Limited License and Restrictions on Use

Except as otherwise stated in these terms of use or as expressly authorized by Thornburg in writing, you may not:

  • Modify, copy, distribute, transmit, post, display, perform, reproduce, publish, broadcast, license, create derivative works from, transfer, sell, or exploit any reports, data, information, content, software, RSS and podcast feeds, products, services, or other materials (collectively, "Materials") on, generated by or obtained from this website, whether through links or otherwise;
  • Redeliver any page, text, image or Materials on this website using "framing" or other technology;
  • Engage in any conduct that could damage, disable, or overburden (i) this website, (ii) any Materials or services provided through this website, or (iii) any systems, networks, servers, or accounts related to this website, including without limitation, using devices or software that provide repeated automated access to this website, other than those made generally available by Thornburg;
  • Probe, scan, or test the vulnerability of any Materials, services, systems, networks, servers, or accounts related to this website or attempt to gain unauthorized access to Materials, services, systems, networks, servers, or accounts connected or associated with this website through hacking, password or data mining, or any other means of circumventing any access-limiting, user authentication or security device of any Materials, services, systems, networks, servers, or accounts related to this website; or
  • Modify, copy, obscure, remove or display the Thornburg name, logo, trademarks, notices or images without Thornburg's express written permission. To obtain such permission, you may e-mail us at info@thornburg.com.

Severability, Governing Law

Failure by Thornburg to enforce any provision(s) of these terms and conditions shall not be construed as a waiver of any provision or right. This website is controlled and operated by Thornburg from its offices in Santa Fe, New Mexico. The laws of the State of New Mexico govern these terms and conditions. If you take legal action relating to these terms and conditions, you agree to file such action only in state or federal court in New Mexico and you consent and submit to the personal jurisdiction of those courts for the purposes of litigating any such action.


You acknowledge and agree that Thornburg may restrict, suspend or terminate these terms and conditions or your access to, and use, of the all or any part this website, including any links to third-party sites, at any time, with or without cause, including but not limited to any breach of these terms and conditions, in Thornburg's absolute discretion and without prior notice or liability.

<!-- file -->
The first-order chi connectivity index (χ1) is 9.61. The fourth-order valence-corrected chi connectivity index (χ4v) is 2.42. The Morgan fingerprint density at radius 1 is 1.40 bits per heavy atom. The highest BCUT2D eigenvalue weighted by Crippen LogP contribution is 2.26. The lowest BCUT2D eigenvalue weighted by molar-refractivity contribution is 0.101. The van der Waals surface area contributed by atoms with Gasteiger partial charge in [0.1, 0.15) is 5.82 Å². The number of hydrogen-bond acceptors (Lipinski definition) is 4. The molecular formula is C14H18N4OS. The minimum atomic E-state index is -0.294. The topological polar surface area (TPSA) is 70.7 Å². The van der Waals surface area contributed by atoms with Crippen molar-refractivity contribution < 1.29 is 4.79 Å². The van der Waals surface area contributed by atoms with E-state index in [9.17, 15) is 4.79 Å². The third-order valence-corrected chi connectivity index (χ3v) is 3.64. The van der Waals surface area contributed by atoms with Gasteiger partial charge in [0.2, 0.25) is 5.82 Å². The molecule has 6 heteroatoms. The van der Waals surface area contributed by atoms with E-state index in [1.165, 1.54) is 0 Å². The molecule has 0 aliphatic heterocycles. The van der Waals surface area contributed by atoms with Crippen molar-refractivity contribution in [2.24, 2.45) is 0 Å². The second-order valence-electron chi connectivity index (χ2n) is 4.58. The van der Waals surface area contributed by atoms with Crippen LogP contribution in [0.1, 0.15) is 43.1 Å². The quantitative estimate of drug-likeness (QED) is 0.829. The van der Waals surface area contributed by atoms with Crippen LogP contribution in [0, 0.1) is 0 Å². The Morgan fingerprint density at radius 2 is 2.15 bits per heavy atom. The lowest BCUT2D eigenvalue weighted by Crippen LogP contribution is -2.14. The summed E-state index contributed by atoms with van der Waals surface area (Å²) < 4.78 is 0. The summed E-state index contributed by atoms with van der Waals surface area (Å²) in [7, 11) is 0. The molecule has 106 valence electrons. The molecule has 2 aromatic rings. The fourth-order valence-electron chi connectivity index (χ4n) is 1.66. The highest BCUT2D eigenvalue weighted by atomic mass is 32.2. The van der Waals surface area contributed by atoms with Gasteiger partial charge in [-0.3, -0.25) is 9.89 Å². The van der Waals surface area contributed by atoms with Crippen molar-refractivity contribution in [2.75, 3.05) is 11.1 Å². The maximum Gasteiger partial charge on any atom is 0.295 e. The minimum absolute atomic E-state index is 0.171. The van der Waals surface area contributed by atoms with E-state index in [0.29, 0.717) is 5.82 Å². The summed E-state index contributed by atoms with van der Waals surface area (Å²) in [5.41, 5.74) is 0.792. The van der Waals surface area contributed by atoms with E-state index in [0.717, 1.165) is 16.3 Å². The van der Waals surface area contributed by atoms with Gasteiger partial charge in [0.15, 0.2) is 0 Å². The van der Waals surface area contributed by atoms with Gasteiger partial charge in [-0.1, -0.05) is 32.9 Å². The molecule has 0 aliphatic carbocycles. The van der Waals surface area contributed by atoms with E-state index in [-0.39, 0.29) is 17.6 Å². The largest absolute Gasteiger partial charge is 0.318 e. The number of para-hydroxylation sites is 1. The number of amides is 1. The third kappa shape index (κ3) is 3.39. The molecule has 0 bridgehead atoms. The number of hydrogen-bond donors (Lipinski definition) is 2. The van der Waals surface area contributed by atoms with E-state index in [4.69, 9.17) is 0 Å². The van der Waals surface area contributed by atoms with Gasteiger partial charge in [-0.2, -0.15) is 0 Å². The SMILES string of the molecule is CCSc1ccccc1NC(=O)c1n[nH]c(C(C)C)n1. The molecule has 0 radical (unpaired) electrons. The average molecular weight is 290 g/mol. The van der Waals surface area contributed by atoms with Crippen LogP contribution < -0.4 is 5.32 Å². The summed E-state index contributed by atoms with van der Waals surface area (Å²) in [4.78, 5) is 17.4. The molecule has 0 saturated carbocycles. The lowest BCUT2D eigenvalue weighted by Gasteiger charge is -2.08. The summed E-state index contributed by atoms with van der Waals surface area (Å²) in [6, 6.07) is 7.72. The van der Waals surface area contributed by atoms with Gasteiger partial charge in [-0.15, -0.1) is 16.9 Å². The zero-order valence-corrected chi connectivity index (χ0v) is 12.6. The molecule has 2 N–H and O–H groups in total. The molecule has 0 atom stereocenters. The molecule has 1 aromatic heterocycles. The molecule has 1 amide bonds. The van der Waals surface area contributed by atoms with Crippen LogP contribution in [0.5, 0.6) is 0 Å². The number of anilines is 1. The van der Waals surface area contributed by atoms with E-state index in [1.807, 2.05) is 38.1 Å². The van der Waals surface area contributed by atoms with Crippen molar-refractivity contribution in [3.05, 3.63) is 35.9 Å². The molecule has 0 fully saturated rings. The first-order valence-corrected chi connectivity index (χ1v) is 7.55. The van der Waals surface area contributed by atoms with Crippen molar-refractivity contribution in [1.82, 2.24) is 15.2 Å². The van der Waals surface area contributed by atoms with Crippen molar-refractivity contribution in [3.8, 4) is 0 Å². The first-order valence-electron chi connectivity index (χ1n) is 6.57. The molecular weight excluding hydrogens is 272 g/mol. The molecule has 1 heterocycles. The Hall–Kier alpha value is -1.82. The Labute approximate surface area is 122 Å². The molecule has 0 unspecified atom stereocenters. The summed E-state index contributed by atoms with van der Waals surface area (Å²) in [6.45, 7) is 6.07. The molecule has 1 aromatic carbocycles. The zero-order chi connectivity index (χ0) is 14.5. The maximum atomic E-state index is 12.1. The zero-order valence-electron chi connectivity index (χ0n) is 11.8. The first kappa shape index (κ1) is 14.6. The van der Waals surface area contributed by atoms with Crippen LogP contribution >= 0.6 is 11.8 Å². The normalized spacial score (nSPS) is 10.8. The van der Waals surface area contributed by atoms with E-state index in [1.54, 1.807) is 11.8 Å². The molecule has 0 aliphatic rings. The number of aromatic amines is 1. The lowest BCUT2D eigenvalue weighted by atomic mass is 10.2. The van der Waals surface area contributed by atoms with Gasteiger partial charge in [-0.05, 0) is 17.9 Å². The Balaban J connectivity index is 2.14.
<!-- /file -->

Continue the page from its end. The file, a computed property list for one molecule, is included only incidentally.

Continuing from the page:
Give Us a Call

Fund Operations

Thornburg Investment Management courtyard.

When searching for income, investors tend to focus solely on dividends and distributions from U.S.-based firms. However, a global approach may yield better results.

Read Transcript
Thornburg Investment Income Builder Fund – 2nd Quarter Update 2023

Adam Sparkman: Good afternoon and welcome to the Thornburg Investment Income Builder quarterly update call. My name is Adam Sparkman, and I am a client portfolio manager with Thornburg Investment Management. A few housekeeping items before we get started. At this time, all participants are in a listen-only mode. However, you can ask questions at any time by submitting them through Webex or emailing us at questions@thornburg.com. This webcast is being recorded, and a replay will be available in a few days.

Just to remind you, today’s presentation may contain forward-looking statements based on management’s current expectations and are subject to uncertainty and changes in circumstance. Actual results may differ materially from these statements due to various factors, including those described in our SEC filings.

For those of you on the call today who may be less familiar with Thornburg, we are an investment manager based in Santa Fe, New Mexico, overseeing approximately $42 billion of assets across a suite of actively managed equity, fixed income, and multi-asset solutions. I’d like to quickly introduce our speakers today: Brian McMahon, portfolio manager, vice chairman, and chief investment strategist for Thornburg, along with Ben Kirby, the firm’s head of investments and a portfolio manager, as well as portfolio managers Matt Burdett and Christian Hoffmann, who is sitting in for Jason Brady. So with that, let me turn it over to Brian McMahon, who will kick us off.